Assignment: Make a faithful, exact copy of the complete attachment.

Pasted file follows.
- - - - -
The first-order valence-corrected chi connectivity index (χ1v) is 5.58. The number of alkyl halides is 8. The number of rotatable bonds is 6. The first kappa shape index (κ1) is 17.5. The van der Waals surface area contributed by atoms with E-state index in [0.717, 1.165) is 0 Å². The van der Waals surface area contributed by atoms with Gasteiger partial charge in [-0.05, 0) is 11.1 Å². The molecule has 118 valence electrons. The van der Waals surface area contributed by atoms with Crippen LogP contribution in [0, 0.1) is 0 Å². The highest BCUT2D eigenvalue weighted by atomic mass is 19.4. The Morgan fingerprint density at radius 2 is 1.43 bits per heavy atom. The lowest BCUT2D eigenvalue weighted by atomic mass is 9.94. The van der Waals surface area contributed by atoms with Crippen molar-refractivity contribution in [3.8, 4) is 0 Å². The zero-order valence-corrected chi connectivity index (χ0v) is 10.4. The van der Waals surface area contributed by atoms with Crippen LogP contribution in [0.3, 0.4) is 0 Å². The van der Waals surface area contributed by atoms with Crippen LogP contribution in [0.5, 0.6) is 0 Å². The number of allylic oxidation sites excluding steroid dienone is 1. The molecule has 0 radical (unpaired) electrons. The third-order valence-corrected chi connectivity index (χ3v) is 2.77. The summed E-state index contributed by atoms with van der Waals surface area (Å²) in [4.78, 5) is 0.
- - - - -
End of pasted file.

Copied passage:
The first-order valence-corrected chi connectivity index (χ1v) is 5.58. The number of alkyl halides is 8. The number of rotatable bonds is 6. The first kappa shape index (κ1) is 17.5. The van der Waals surface area contributed by atoms with E-state index in [0.717, 1.165) is 0 Å². The van der Waals surface area contributed by atoms with Gasteiger partial charge in [-0.05, 0) is 11.1 Å². The molecule has 118 valence electrons. The van der Waals surface area contributed by atoms with Crippen LogP contribution in [0, 0.1) is 0 Å². The highest BCUT2D eigenvalue weighted by atomic mass is 19.4. The Morgan fingerprint density at radius 2 is 1.43 bits per heavy atom. The lowest BCUT2D eigenvalue weighted by atomic mass is 9.94. The van der Waals surface area contributed by atoms with Crippen molar-refractivity contribution in [3.8, 4) is 0 Å². The zero-order valence-corrected chi connectivity index (χ0v) is 10.4. The van der Waals surface area contributed by atoms with Crippen LogP contribution in [0.3, 0.4) is 0 Å². The van der Waals surface area contributed by atoms with Crippen LogP contribution in [0.5, 0.6) is 0 Å². The number of allylic oxidation sites excluding steroid dienone is 1. The molecule has 0 radical (unpaired) electrons. The third-order valence-corrected chi connectivity index (χ3v) is 2.77. The summed E-state index contributed by atoms with van der Waals surface area (Å²) in [4.78, 5) is 0.